One of the first questions asked about electronic scoring targets is, “What about bullets striking the electronics or wiring?” The question reveals a major difference between European and U.S. cultures.
In Europe, where e-targets are wildly popular, firearms ownership is tightly regulated; “plinking” as we enjoy it in the U.S. is virtually unknown there. Europeans who enjoy the privilege of target shooting are quite dedicated and, frankly, they don’t tend to throw their shots into berms and target frames. Yes, that’s a generalization—yet it’s true enough that poor shooters damaging target electronics isn’t that much of a concern in Europe. Here in the U.S., quite a few John Q. Plinker target shooters lack the necessary skill to keep bullets in the neighborhood of the scoring black. A glance at bullet-damaged target frames at any shooting range proves that point.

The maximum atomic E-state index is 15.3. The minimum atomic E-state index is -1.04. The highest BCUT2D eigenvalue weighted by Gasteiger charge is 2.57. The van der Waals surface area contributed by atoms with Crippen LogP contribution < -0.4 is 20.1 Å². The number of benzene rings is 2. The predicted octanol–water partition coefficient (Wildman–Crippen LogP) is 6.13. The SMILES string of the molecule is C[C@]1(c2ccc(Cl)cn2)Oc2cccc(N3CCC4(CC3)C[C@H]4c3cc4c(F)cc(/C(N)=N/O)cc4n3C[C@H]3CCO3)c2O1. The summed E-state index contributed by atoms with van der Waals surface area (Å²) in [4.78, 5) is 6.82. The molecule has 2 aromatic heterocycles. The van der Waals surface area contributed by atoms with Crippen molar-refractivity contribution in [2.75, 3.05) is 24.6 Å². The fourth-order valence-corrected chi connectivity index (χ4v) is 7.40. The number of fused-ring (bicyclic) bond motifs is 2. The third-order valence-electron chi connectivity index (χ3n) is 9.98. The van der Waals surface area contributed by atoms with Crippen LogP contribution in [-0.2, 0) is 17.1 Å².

In fact, one of the speedbumps to bringing e-target technology to the U.S. was Norwegian target maker Kongsberg had to redesign acoustic targets specifically for American shooters.
“Precision target systems like ours for the general public were originally designed to accommodate national and world championship shooters—folks whose rounds do not fall outside the black very often,” CMP North General Manager Steve Cooper said. “Instead of telling Kongsberg Target Systems, ‘Your targets don’t work well in America, thank you, goodbye,’ KTS redoubled its efforts to make their system more robust, more intuitive, faster and more efficient than it was when we started this process more than two years ago.”